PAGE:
Using the Azure ARM REST API – Get Access Token


This week I’ve been busy with trying to figure out how you can ‘directly’ talk to the Azure ARM REST API instead of using PowerShell or the Azure CLI. Because I could not find a lot of information about this topic online I thought it would nice to share some of learnings.

But why would you even want to directly talk to the Azure ARM REST API? Good question Smile Most of the time I would recommend using tools like PowerShell or the Azure CLI to communicate with the Azure ARM REST API because that’s often way easier. In this case the customer wanted to have all the workflow logic centralized in the tooling which was used for the deployment of the Azure Resources. The deployment tooling could deploy an ARM Template but for the complete configuration of the Azure Resource (WebApp) there was also a need for some pre- and post-activities like configuration of the Diagnostic Logging which preferably should be done using ‘simple’ web service calls to the Azure ARM REST API.

In this firs blog post I’m going to describe how you could get the AccessToken needed for the further Authentication against the Azure ARM REST API.

Azure ARM REST API

Azure Resource Manager provides a new way for you to deploy and manage the services that make up your applications. For an introduction to deploying and managing resources with Resource Manager, see Azure Resource Manager Overview. Most, but not all, services support Resource Manager, and some services support Resource Manager only partially. Microsoft will enable Resource Manager for every service that is important for future solutions, but until the support is consistent, you need to know the current status for each service. For information about the available services and how to work with them, see Resource Manager providers, regions, API versions and schemas. [*from Azure Resource Manager REST API Reference]

Authentication

So how does the authentication work when you want to to do a web request call against the Azure ARM REST API? You need to supply a bearer Access Token in the request Header of the web request. But how do you get that AccessToken? You can retrieve the AccessToken by creating an Active Directory application and service principal and use a ClientID and ClientSecret to retrieve the AccessToken. We will use PowerShell to create the Service Principal to access resources in Azure.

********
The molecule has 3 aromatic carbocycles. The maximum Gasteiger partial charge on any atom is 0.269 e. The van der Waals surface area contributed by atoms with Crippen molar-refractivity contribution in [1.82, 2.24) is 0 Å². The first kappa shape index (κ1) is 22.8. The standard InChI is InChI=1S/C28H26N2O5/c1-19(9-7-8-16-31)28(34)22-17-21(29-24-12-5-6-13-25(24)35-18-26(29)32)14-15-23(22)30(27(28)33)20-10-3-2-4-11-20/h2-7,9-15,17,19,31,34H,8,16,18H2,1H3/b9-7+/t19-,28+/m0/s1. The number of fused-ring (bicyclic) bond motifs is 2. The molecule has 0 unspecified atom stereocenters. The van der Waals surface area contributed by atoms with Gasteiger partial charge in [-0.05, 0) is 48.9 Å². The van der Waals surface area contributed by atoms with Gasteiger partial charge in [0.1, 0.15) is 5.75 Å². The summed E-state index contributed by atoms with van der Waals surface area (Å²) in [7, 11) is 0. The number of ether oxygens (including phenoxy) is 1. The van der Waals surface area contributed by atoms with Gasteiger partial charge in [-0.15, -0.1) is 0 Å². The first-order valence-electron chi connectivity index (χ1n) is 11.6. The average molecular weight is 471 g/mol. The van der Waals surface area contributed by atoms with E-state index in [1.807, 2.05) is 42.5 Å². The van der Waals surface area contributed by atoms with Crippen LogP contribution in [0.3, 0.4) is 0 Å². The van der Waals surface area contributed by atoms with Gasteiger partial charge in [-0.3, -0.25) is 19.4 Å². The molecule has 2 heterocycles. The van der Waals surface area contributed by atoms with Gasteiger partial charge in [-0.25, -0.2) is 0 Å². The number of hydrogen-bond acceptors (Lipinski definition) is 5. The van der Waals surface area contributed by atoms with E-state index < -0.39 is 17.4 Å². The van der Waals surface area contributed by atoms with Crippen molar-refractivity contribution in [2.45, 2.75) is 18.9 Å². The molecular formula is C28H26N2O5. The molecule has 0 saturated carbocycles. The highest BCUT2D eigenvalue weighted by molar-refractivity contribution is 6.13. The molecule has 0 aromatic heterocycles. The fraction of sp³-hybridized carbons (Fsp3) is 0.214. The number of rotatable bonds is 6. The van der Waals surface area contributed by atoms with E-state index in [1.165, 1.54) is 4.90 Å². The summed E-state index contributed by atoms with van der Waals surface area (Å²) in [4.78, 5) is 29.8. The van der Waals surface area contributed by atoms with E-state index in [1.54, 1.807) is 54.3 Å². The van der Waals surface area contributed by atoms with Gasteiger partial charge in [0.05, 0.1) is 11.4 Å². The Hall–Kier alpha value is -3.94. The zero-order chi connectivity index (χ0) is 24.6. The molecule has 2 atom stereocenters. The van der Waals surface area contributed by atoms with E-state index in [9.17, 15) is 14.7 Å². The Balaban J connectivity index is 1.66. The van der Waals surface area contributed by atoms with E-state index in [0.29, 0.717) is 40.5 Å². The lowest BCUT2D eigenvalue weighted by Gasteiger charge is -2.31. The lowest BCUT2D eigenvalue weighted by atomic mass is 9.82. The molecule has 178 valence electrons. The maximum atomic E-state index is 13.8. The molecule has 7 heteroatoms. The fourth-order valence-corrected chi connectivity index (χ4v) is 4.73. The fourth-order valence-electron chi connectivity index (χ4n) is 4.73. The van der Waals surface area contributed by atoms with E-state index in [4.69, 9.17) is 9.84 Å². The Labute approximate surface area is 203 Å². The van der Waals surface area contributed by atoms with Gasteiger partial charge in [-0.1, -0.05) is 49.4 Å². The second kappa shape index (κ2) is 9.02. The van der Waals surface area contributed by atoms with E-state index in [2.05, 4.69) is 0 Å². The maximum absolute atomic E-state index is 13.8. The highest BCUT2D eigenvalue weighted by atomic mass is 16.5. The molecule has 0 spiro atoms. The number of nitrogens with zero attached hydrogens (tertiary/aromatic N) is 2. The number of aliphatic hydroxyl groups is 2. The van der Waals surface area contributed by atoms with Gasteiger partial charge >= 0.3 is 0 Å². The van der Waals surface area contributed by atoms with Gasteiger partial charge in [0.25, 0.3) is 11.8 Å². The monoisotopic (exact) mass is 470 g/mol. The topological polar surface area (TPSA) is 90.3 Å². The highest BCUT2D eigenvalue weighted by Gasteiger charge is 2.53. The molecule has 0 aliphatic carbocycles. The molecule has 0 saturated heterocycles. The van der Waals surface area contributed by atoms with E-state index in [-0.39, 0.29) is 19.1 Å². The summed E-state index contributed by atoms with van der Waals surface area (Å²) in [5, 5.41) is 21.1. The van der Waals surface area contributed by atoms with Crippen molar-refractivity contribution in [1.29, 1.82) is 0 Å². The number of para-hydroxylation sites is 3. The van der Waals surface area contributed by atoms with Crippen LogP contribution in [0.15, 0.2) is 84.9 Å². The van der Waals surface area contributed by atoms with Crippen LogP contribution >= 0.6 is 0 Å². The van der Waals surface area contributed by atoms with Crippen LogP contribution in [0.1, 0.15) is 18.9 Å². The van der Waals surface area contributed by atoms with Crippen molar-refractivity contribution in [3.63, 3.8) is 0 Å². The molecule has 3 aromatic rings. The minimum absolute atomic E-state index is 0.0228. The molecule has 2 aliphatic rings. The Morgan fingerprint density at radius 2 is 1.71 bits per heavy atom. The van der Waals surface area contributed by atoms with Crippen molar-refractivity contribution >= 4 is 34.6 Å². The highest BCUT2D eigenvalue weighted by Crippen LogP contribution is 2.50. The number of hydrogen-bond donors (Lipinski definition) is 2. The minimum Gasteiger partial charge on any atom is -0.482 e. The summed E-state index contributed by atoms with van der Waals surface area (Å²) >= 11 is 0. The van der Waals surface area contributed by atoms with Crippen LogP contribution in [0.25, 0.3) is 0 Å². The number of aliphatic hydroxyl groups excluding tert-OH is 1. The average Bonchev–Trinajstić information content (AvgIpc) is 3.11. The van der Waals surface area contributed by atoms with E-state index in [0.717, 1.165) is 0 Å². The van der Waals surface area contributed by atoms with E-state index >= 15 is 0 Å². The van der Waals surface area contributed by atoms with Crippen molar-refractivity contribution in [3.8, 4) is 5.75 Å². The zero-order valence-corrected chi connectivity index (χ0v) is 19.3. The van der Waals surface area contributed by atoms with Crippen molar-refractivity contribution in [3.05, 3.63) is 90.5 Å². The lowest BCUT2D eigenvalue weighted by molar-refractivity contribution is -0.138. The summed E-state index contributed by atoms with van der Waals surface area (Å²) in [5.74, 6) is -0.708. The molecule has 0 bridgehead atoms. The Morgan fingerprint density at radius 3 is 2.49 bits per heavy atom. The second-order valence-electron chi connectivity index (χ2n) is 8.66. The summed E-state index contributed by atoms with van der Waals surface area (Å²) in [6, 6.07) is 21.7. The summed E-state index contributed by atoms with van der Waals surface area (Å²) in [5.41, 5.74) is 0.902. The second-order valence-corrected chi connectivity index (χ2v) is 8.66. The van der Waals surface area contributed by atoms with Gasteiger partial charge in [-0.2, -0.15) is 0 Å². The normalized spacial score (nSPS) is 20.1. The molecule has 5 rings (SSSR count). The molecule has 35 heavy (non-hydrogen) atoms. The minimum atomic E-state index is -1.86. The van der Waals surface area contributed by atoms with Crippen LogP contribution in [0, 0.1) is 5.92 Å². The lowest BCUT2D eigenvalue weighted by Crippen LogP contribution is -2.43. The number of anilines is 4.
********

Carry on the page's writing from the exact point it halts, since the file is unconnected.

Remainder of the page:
Create a service principal to access resources

  1. Create the AD application with a password
  2. Create the service principal
  3. Assign the Contributor role to the service principal

I used the following PowerShell code:

[sourcecode language='powershell'  padlinenumbers='true']
#Login to Azure
Add-AzureRmAccount
 
#Select Azure Subscription
$subscription = 
    (Get-AzureRmSubscription |
        Out-GridView `
        -Title 'Select an Azure Subscription ...' `
    -PassThru)
 
Set-AzureRmContext -SubscriptionId $subscription.subscriptionId -TenantId $subscription.TenantID

#create SPN with Password
New-AzureRmADApplication -DisplayName "demowebrequest" -HomePage "https://www.stranger.nl/demowebrequest" -IdentifierUris "https://www.stranger.nl/demowebrequest" -Password "P@ssw0rd!" -OutVariable app
New-AzureRmADServicePrincipal -ApplicationId $app.ApplicationId
New-AzureRmRoleAssignment -RoleDefinitionName Contributor -ServicePrincipalName $app.ApplicationId.Guid

Get-AzureRmADApplication -DisplayNameStartWith 'demowebrequest' -OutVariable app
Get-AzureRmADServicePrincipal -ServicePrincipalName $app.ApplicationId.Guid -OutVariable SPN

[/sourcecode]

image

If you now go to App Registrations in the Azure Portal you see the demowebrequest application being created.

image

We now need to create a new Service Principal Name and assign the correct Contributor Role.

image

If everything goes ok you see the following in the Azure Portal under App Registrations –> demorequest –> Settings.

image

Next we need to set the correct Required permissions and create a Key.

Set required permissions. Go to Required Permissions and click on Add.

image

Select the Access Azure Service Management as organization users (preview) API

image

And finally select the following permissions.

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We have now configured the correct permissions for the application..

image

The last step in this process is to create a new Key.

Select Keys under App registrations –> [appname] –> Settings pane in the Azure Portal and create a new key.

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Enter a Key description and save the value on save.

image

We now have the following information available to get an AccessToken: